Although the many different terms for investment and trading instruments may seem confusing at first glance, anyone who is serious about using CFDs must take the time to learn about and understand what each one actually means.
When it comes to CFDs, many people often ask if and how they are different from futures and options. The answer is that all three are “derivative” financial products, meaning that trading in them does not actually involve owning the underlying asset at any point.
Because the value of a derivative comes directly from the value of another asset, such as a share in a listed company, a commodity of some kind or even a market index, a position emerges during trading in regard to how the change in value of the underlying asset will take place over a period of time.
CFDs and futures are both derivative financial products. One major difference between them is that a CFD trader never owns the asset, while a futures contract sees a trader agree to buy or sell it at a set price at a particular time, despite any prices changes that happen in the intervening period.
Professional investors often use futures contracts for indices and interest rate trading, principally because they have a history and are therefore known as a mature product. They also trade on exchanges.
However, CFDs have the advantage of smaller contract sizes and pricing that is more transparent. These elements make them more appealing to small traders. Many providers often write CFDs over futures due to the easy availability of futures prices data, resulting in them being able to hedge their own positions.
An option is another financial derivative that also has some things in common with CFDs, However, some aspects make the two quite different in terms of how they work. In essence, an option gives a trader the chance to buy the underlying asset at an agreed price at a certain point in time, but unlike a future, there is no obligation to do so.
One of the reasons that options are popular is because they are tried-and-true, mature products that are exchange-traded in the same way as futures. Options can mitigate risk by hedging or speculate by taking on risk.
Again, one of the main advantages that CFDs have over options is that pricing is far simpler. Option pricing is a complex process that has to take price decay into account when it nears the expiry date, while CFDs prices mirror the underlying instrument as it rises or falls. The fixed expiry period can also be a disadvantage for options trading, while the flexibility of a CFD allows for a much more flexible approach.
With both futures and options, there are specific time periods involved that set an expiry date on the trade. This obligation or opportunity to buy, depending on which product is trading, means that there is more exposure involved than with trading in CFDs.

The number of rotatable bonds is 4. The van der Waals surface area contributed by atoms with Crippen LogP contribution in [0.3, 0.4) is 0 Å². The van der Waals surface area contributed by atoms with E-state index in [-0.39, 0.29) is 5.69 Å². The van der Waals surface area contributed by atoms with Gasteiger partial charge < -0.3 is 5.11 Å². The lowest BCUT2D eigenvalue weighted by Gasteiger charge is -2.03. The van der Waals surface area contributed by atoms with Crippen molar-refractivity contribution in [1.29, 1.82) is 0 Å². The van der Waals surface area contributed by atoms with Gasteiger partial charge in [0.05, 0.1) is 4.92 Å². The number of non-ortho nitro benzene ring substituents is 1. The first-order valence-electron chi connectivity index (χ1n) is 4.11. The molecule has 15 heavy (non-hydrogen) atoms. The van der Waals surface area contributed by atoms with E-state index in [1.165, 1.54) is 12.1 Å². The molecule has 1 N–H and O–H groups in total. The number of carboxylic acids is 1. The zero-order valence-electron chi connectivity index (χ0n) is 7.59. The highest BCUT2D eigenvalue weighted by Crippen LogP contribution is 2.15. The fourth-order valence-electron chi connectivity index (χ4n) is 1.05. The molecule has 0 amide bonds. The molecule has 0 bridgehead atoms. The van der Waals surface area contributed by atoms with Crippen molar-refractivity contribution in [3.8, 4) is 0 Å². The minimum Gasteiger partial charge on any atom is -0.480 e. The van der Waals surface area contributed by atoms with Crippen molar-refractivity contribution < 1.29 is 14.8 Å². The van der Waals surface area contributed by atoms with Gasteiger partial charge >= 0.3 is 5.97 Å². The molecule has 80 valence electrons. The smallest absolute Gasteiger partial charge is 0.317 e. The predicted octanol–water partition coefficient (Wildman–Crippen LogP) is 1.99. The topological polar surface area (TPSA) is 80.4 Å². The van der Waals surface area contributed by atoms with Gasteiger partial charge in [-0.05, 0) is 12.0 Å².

Time wastage is the period when the writers of the trades make their money out of the buyers, and this can lead to large drops, even if the asset prices are increasing. The difference between the option/future price and the actual asset price at this point is where some unwary traders can run into difficulty. The flexibility of CFDs means that this is never a problem.
Accounts and interest
Of course, a CFD is a leveraged derivative, but it also has another major advantage over futures and options. It is much easier to open an account to trade CFDs than it is for the other products, even though both leverage the trader’s money. This is because there is less red tape surrounding CFDs and far less seed capital is necessary to begin trading.
Interest charged by brokers is also another key issue in the difference between CFDs and other products. Most derivatives see the interest charges priced into the underlying asset, while CFDs receive charges on a daily basis. This can be an important point, as CFD traders, particularly those using technical analysis, will often only hold them for a short time. However, the inherent flexibility of a CFD means that traders can hold them for longer, while both futures and options are set in stone.
The bottom line is that comparing CFDs to futures and options is something of a mistake due to the former’s lack of a set expiry date. CFDs are very different financial instruments in a fundamental way, even if they may share some common derivative attributes.
Another basic difference is the simplicity of CFDs. With other derivatives, there are many different strategies that traders can use that often are not easy to understand and complex when put into practice. However, with CFDs, the basic decisions revolve around whether to go long, short or flat, so taking a trading position can be far more straightforward.
Different investors want different things, and this is why there is such a mixture of financial instruments and products to choose from. CFDs require active involvement from a trader, and for many, this is a big part of their appeal. Those looking for long-term positions or “buy and forget” trading will see disadvantages to CFDs because they can be expensive to maintain a position. However, short-term traders, even those who are reasonably risk-averse, can find much to like in the flexibility that CFDs offer.